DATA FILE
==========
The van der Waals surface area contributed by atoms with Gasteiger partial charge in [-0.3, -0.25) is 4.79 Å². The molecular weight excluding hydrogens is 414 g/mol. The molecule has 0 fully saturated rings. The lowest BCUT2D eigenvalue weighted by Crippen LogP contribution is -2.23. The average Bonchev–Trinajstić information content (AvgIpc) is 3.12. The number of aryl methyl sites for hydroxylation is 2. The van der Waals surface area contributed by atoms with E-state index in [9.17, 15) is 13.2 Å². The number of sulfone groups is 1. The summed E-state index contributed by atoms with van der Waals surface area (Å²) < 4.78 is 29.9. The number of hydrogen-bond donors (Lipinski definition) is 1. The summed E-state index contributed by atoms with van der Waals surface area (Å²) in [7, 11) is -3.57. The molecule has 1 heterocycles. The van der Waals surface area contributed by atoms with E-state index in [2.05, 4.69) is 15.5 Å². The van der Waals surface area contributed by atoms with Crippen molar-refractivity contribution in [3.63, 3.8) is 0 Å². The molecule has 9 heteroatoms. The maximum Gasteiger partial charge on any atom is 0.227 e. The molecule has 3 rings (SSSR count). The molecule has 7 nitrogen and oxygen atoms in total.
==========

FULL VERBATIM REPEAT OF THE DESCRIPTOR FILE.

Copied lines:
The van der Waals surface area contributed by atoms with Gasteiger partial charge in [-0.3, -0.25) is 4.79 Å². The molecular weight excluding hydrogens is 414 g/mol. The molecule has 0 fully saturated rings. The lowest BCUT2D eigenvalue weighted by Crippen LogP contribution is -2.23. The average Bonchev–Trinajstić information content (AvgIpc) is 3.12. The number of aryl methyl sites for hydroxylation is 2. The van der Waals surface area contributed by atoms with E-state index in [9.17, 15) is 13.2 Å². The number of sulfone groups is 1. The summed E-state index contributed by atoms with van der Waals surface area (Å²) < 4.78 is 29.9. The number of hydrogen-bond donors (Lipinski definition) is 1. The summed E-state index contributed by atoms with van der Waals surface area (Å²) in [7, 11) is -3.57. The molecule has 1 heterocycles. The van der Waals surface area contributed by atoms with E-state index in [2.05, 4.69) is 15.5 Å². The van der Waals surface area contributed by atoms with Crippen molar-refractivity contribution in [3.63, 3.8) is 0 Å². The molecule has 9 heteroatoms. The maximum Gasteiger partial charge on any atom is 0.227 e. The molecule has 3 rings (SSSR count). The molecule has 7 nitrogen and oxygen atoms in total.